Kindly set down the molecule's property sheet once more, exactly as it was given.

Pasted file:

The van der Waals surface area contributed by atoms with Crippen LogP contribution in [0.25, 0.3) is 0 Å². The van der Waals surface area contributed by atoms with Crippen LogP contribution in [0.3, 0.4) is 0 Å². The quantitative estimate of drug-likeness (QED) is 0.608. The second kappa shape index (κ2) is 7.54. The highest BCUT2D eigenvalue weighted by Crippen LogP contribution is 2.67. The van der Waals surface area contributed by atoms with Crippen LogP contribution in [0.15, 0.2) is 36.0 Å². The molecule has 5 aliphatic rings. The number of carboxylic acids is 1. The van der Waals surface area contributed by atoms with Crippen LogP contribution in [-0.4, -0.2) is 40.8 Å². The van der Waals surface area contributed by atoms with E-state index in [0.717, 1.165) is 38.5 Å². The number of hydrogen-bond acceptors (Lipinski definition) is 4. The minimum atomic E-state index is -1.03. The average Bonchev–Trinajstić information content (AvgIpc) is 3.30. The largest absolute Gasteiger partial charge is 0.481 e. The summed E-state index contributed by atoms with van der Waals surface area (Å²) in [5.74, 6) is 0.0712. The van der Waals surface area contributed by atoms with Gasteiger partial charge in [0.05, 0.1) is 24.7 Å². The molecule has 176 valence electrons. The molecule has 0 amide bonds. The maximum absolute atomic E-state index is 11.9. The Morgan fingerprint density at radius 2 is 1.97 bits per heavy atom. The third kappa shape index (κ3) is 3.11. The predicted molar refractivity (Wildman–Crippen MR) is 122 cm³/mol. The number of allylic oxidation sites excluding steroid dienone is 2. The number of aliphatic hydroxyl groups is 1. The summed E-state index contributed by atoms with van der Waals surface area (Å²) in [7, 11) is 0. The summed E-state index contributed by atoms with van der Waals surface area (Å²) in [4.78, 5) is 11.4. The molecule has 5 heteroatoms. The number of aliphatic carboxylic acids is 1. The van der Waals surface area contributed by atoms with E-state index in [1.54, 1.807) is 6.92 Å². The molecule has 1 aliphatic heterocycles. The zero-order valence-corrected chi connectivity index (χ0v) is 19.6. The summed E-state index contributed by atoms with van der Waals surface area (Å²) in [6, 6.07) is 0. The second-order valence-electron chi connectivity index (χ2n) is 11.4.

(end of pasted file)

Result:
The van der Waals surface area contributed by atoms with Crippen LogP contribution in [0.25, 0.3) is 0 Å². The van der Waals surface area contributed by atoms with Crippen LogP contribution in [0.3, 0.4) is 0 Å². The quantitative estimate of drug-likeness (QED) is 0.608. The second kappa shape index (κ2) is 7.54. The highest BCUT2D eigenvalue weighted by Crippen LogP contribution is 2.67. The van der Waals surface area contributed by atoms with Crippen LogP contribution in [0.15, 0.2) is 36.0 Å². The molecule has 5 aliphatic rings. The number of carboxylic acids is 1. The van der Waals surface area contributed by atoms with Crippen LogP contribution in [-0.4, -0.2) is 40.8 Å². The van der Waals surface area contributed by atoms with E-state index in [0.717, 1.165) is 38.5 Å². The number of hydrogen-bond acceptors (Lipinski definition) is 4. The minimum atomic E-state index is -1.03. The average Bonchev–Trinajstić information content (AvgIpc) is 3.30. The largest absolute Gasteiger partial charge is 0.481 e. The summed E-state index contributed by atoms with van der Waals surface area (Å²) in [5.74, 6) is 0.0712. The van der Waals surface area contributed by atoms with Gasteiger partial charge in [0.05, 0.1) is 24.7 Å². The molecule has 176 valence electrons. The molecule has 0 amide bonds. The maximum absolute atomic E-state index is 11.9. The Morgan fingerprint density at radius 2 is 1.97 bits per heavy atom. The third kappa shape index (κ3) is 3.11. The predicted molar refractivity (Wildman–Crippen MR) is 122 cm³/mol. The number of allylic oxidation sites excluding steroid dienone is 2. The number of aliphatic hydroxyl groups is 1. The summed E-state index contributed by atoms with van der Waals surface area (Å²) in [7, 11) is 0. The summed E-state index contributed by atoms with van der Waals surface area (Å²) in [4.78, 5) is 11.4. The molecule has 5 heteroatoms. The number of aliphatic carboxylic acids is 1. The van der Waals surface area contributed by atoms with E-state index in [1.54, 1.807) is 6.92 Å². The molecule has 1 aliphatic heterocycles. The zero-order valence-corrected chi connectivity index (χ0v) is 19.6. The summed E-state index contributed by atoms with van der Waals surface area (Å²) in [6, 6.07) is 0. The second-order valence-electron chi connectivity index (χ2n) is 11.4.